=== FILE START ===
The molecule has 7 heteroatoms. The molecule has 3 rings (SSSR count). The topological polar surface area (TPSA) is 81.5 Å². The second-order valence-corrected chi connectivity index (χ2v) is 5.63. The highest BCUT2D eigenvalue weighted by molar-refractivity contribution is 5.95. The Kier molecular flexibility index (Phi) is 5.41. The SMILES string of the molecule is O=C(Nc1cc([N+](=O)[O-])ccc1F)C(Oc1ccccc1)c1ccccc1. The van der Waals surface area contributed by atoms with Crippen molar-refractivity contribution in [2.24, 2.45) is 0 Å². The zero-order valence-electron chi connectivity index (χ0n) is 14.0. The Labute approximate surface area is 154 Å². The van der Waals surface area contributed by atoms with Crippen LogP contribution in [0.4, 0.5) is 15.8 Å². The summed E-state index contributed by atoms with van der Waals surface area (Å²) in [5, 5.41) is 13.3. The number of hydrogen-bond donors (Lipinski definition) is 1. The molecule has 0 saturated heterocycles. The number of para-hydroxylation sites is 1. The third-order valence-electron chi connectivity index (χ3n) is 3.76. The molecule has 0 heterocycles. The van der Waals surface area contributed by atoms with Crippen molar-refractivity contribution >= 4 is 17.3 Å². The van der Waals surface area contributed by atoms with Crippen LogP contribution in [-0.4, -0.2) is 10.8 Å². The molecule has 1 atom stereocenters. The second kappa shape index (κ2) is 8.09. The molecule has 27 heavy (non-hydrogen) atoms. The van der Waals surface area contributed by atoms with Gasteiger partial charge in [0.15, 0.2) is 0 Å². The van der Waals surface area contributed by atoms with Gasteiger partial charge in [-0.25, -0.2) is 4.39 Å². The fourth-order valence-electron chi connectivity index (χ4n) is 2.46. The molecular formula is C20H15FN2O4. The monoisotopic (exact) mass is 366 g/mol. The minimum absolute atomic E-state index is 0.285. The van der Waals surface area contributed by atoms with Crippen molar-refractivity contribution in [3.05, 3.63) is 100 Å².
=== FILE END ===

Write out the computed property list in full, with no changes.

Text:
The molecule has 7 heteroatoms. The molecule has 3 rings (SSSR count). The topological polar surface area (TPSA) is 81.5 Å². The second-order valence-corrected chi connectivity index (χ2v) is 5.63. The highest BCUT2D eigenvalue weighted by molar-refractivity contribution is 5.95. The Kier molecular flexibility index (Phi) is 5.41. The SMILES string of the molecule is O=C(Nc1cc([N+](=O)[O-])ccc1F)C(Oc1ccccc1)c1ccccc1. The van der Waals surface area contributed by atoms with Crippen molar-refractivity contribution in [2.24, 2.45) is 0 Å². The zero-order valence-electron chi connectivity index (χ0n) is 14.0. The Labute approximate surface area is 154 Å². The van der Waals surface area contributed by atoms with Crippen LogP contribution in [0.4, 0.5) is 15.8 Å². The summed E-state index contributed by atoms with van der Waals surface area (Å²) in [5, 5.41) is 13.3. The number of hydrogen-bond donors (Lipinski definition) is 1. The molecule has 0 saturated heterocycles. The number of para-hydroxylation sites is 1. The third-order valence-electron chi connectivity index (χ3n) is 3.76. The molecule has 0 heterocycles. The van der Waals surface area contributed by atoms with Crippen molar-refractivity contribution >= 4 is 17.3 Å². The van der Waals surface area contributed by atoms with Crippen LogP contribution in [-0.4, -0.2) is 10.8 Å². The molecule has 1 atom stereocenters. The second kappa shape index (κ2) is 8.09. The molecule has 27 heavy (non-hydrogen) atoms. The van der Waals surface area contributed by atoms with Gasteiger partial charge in [0.15, 0.2) is 0 Å². The van der Waals surface area contributed by atoms with Gasteiger partial charge in [-0.25, -0.2) is 4.39 Å². The fourth-order valence-electron chi connectivity index (χ4n) is 2.46. The molecular formula is C20H15FN2O4. The monoisotopic (exact) mass is 366 g/mol. The minimum absolute atomic E-state index is 0.285. The van der Waals surface area contributed by atoms with Crippen molar-refractivity contribution in [3.05, 3.63) is 100 Å².